DAVID SYLVIAN, Weatherbox (Virgin)
Melody Maker, 1989
In his autumn years, Freud began to wonder if there might not be more to that "sick animal", Man, than mere sexual repression. He speculated about the existence of a death instinct or "nirvana principle": a drive that seeks to return to the lowest possible point of tension, to recover the sublime inertia of life in the womb. (In fact geneticists have now discovered that all living cells are
biologically programmed to die at their appointed time).Just as the repression of the libido causes neurosis, so too the repression of the natural death instinct leads to unhealthy anxiety. For Freud, human civilisation itself is neurotic, its restless striving for achievement being a futile quest to deny death and gain immortality.
Nirvana is the Buddhist term for a state of serenity beyond desire, beyond ego-centrism. Buddhism and other forms of mysticism are the way human beings can get back in contact with the death instinct. The paradox is that its only when
you cease trying to evade the fact of your mortality, that it becomes possible to truly live in the present, to open up to the world rather than continually endeavour to leave a mark on it.
Weatherbox, Virgin's CD box set of Sylvian solo work since Japan, show that for five years he's been engaged in just such an attempt to transcend the cage of the self. Sylvian has been waiting "for the agony to stop", for the unrest of desire to subside. The opposite of nirvana is vritti, restless rhythm. Pop is the realm of vritti, of unnatural excitation and agitation, and accordingly, pop is something that Sylvian has been trying to transcend. He's
looked to kindred spirits like the ECM fraternity of musicians (and their quest for "the most beautiful sound next to silence"), Brian Eno's ambient cohorts. He's surrounded himself with some of the classiest improvisers around: guitarist David Torn, trumpeters Kenny Wheeler and Jon Hassell, pianist John Taylor (all ECM artists), Holger Czukay (Can), Ryuichi Sakomoto, Robert Fripp, Danny Thompson (the
bassist on John Martyn's Solid Air). These are the kind of musicians who work with people only if they choose to: their presence is a mark of respect and recognition. At the same time, Sylvian's reacted against pop's exhibitionism and his own glam icon past. Increasingly, he's displaced the focal point of his own vocal presence, vacated the premises of his music to leave just a sublime drift and waft of sound-vapour (culminating in the recent Flux and Mutability project with Czukay).
Brilliant Trees (1984) saw Sylvian still shaking off his pop past. "Pulling Punches" is a rather starched funk essay, and the jazzy "Ink In The Well" is not exactly grooviness incarnate. The contributions of the guest musicians are uniforly superb (Mark Isham's extremely Milesian interior odysseys on the trumpet, Kenny Wheeler's most stately flugelhorn) but it's only with the final stretch of the album, "Weathered Wall", "Backwaters", and the title track, that the sublime shape of things to come becomes apparent. Sylvian is "weeping for the loss of heaven", but these aching, lambent skyscapes, traversed by Hassell's woozy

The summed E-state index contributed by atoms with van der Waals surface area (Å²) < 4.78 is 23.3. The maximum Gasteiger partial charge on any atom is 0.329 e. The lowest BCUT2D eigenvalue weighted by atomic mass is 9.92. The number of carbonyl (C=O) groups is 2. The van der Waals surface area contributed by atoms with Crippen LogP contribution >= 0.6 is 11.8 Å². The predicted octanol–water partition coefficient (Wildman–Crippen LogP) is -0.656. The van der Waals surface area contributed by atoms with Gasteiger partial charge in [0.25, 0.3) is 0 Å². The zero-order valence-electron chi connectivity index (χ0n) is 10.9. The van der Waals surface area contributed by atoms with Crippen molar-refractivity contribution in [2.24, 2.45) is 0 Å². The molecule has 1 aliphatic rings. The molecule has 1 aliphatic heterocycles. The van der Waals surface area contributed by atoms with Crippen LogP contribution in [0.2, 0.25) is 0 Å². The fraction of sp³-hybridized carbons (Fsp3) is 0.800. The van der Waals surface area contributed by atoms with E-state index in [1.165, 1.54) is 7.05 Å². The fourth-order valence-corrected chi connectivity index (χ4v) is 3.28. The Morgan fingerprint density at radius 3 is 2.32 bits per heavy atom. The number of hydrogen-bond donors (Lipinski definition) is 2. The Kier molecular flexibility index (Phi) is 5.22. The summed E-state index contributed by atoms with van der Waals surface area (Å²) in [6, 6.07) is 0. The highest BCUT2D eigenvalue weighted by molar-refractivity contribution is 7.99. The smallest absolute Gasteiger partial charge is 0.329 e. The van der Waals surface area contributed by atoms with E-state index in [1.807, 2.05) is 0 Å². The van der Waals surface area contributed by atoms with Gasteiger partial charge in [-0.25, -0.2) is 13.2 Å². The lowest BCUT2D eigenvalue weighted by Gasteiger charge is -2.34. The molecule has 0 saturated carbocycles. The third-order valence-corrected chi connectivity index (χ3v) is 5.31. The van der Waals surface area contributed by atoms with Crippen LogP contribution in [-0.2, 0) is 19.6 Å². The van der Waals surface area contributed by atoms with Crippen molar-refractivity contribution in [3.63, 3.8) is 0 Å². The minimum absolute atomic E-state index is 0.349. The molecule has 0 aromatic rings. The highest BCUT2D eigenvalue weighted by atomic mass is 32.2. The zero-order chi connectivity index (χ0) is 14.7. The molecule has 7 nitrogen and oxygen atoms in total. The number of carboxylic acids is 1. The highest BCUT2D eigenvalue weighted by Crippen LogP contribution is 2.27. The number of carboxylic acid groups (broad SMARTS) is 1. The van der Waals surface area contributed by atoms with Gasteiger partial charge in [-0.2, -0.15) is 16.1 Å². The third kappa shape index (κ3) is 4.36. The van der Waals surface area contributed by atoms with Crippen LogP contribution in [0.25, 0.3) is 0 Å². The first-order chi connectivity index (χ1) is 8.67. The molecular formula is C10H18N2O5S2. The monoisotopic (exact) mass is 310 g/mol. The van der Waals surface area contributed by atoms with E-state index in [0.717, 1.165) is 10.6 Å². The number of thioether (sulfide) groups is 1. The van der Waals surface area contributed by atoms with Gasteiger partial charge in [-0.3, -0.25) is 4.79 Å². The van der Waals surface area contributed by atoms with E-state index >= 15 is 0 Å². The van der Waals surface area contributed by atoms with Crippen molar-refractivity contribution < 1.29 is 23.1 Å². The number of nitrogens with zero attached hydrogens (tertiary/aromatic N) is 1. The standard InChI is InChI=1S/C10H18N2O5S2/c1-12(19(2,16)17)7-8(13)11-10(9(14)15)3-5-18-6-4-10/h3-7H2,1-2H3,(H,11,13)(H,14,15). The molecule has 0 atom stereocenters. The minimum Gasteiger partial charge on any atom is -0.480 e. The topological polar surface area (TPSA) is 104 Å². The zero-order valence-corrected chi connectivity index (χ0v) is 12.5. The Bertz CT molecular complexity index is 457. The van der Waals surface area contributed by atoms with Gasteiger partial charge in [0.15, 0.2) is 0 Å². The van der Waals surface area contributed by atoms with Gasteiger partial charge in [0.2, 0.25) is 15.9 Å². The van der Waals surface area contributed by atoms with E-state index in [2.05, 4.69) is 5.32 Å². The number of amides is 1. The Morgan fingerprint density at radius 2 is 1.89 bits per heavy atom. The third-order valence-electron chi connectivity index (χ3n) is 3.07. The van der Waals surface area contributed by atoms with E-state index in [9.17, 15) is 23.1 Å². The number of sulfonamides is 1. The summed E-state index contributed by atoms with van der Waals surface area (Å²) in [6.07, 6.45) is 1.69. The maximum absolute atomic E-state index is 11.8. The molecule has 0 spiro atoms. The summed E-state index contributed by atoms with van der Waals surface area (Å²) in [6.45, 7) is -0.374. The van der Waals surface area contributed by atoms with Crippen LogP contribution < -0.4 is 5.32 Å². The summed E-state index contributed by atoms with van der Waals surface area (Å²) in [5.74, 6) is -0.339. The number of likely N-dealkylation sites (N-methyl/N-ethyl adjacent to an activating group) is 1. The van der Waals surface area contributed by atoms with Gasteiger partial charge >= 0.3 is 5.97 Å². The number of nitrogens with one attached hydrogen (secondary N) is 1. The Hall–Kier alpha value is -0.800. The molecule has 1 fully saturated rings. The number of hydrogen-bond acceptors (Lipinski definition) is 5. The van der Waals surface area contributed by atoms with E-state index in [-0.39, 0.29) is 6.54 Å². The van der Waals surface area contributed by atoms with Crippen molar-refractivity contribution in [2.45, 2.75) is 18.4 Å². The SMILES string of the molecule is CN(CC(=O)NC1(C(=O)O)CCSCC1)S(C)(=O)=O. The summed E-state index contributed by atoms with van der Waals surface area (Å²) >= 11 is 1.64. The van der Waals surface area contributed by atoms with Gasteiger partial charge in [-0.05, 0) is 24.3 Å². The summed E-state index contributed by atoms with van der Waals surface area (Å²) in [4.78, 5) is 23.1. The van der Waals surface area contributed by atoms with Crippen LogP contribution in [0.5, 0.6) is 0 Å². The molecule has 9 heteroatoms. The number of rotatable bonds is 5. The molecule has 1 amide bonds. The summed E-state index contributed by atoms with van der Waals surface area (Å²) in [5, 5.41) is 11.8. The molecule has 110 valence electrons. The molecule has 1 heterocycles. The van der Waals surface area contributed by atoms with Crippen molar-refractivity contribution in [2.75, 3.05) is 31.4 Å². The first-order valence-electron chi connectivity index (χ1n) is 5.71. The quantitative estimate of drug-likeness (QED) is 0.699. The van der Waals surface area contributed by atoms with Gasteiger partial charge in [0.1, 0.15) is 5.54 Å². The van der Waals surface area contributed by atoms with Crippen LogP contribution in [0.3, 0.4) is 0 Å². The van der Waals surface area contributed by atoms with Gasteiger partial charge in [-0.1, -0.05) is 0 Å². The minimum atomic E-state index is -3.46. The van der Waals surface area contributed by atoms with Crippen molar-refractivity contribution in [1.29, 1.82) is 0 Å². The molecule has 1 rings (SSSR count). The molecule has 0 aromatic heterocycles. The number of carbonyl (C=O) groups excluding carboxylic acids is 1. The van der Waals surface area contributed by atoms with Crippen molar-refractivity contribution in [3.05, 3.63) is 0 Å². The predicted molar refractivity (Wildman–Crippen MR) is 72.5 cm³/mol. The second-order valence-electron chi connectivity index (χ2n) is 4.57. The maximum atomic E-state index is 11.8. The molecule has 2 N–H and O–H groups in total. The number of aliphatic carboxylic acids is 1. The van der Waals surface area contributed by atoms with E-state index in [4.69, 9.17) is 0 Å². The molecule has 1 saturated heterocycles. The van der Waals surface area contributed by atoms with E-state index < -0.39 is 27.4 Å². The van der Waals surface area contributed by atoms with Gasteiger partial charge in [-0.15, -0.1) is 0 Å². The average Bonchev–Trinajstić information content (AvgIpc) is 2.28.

trumpet and Czukay's dictaphone samples of eerie Oriental incantations, momentarily recreate that lost Eden before our astonished ears.
Alchemy (1985) comprises voice-less material originally presented to confound record company demands for a poppier Sylvian, and only released as a limited edition cassette. "Words With The Shaman" is reminiscent of the marvellous meandering second side of Byrne and Eno's My Life In The Bush Of Ghosts. "The Stigma Of Childhood" is like time-lapse photography of dew forming, while "Steel Cathedrals" starts as just the faintest tingling in the
furthest reaches of the sky, as tremulous and impending as Talking Heads' "The Overload", before the entrance of a nomadic rhythm track and probing solos from the gang.
With Gone To Earth and Secrets Of The Beehive, Sylvian moved a little closer to pop's orbit. Gone To Earth (1986) has lovely moments ("Riverman") but often there's a rather uneasy fusion between the ambient backdrops and Sylvian's vocal melodies; melodies that are too elliptical to work as pop, but not quicksilver enough to filter happily through the neo-jazz settings. Secrets Of The Beehive (1987) is a much more successful rapprochement between the
unmoored spaciousness of improvisation, and the cogency of pop. Songs like "Orpheus" and "Let the Happiness In" have elegantly epic arrangements and a voluptuous melancholy that are reminescent of Scott Walker.
But the instrumental half of Gone To Earth (released on CD for the first time) is something else again: a collection of reveries each as absorbing as a first class sunset. The Eric Satie idea of simplicity and repetition is taken to its furthest limits. Each piece consists of an agonisingly poignant motif (most often, a cat's cradle of lachrymose guitar harmonics) which is repeated slowly and
with minimal inflection against washes of watercolour synth. As with all his best music, the word that springs to my mind is entropy: energy succumbing and subsiding into enchanted inertia, perfect quietude.
I'm a late convert to David Sylvian's vision. If anyone else has preconceptions to shed (I once dismissed Gone To Earth as "jet-set mysticism") then this beautiful collection provides the ideal opportunity.